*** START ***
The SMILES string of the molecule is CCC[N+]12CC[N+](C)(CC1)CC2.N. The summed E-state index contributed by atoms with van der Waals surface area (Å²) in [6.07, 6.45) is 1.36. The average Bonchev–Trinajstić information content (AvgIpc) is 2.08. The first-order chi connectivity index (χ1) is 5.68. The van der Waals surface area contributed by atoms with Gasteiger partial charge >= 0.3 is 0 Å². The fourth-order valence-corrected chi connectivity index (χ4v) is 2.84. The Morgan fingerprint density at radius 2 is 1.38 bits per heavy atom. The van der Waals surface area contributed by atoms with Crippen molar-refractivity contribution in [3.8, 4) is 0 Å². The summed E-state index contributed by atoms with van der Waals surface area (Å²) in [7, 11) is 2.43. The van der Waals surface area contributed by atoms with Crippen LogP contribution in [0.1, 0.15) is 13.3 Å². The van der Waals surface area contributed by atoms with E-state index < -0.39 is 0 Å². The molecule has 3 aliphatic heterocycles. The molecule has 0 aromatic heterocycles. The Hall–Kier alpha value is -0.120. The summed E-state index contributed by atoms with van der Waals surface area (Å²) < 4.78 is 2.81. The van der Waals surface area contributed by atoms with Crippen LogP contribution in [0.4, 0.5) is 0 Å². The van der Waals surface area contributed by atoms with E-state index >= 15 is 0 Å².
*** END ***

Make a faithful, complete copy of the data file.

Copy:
The SMILES string of the molecule is CCC[N+]12CC[N+](C)(CC1)CC2.N. The summed E-state index contributed by atoms with van der Waals surface area (Å²) in [6.07, 6.45) is 1.36. The average Bonchev–Trinajstić information content (AvgIpc) is 2.08. The first-order chi connectivity index (χ1) is 5.68. The van der Waals surface area contributed by atoms with Gasteiger partial charge >= 0.3 is 0 Å². The fourth-order valence-corrected chi connectivity index (χ4v) is 2.84. The Morgan fingerprint density at radius 2 is 1.38 bits per heavy atom. The van der Waals surface area contributed by atoms with Crippen molar-refractivity contribution in [3.8, 4) is 0 Å². The summed E-state index contributed by atoms with van der Waals surface area (Å²) in [7, 11) is 2.43. The van der Waals surface area contributed by atoms with Crippen LogP contribution in [0.1, 0.15) is 13.3 Å². The van der Waals surface area contributed by atoms with E-state index < -0.39 is 0 Å². The molecule has 3 aliphatic heterocycles. The molecule has 0 aromatic heterocycles. The Hall–Kier alpha value is -0.120. The summed E-state index contributed by atoms with van der Waals surface area (Å²) < 4.78 is 2.81. The van der Waals surface area contributed by atoms with Crippen LogP contribution in [0.4, 0.5) is 0 Å². The van der Waals surface area contributed by atoms with E-state index >= 15 is 0 Å².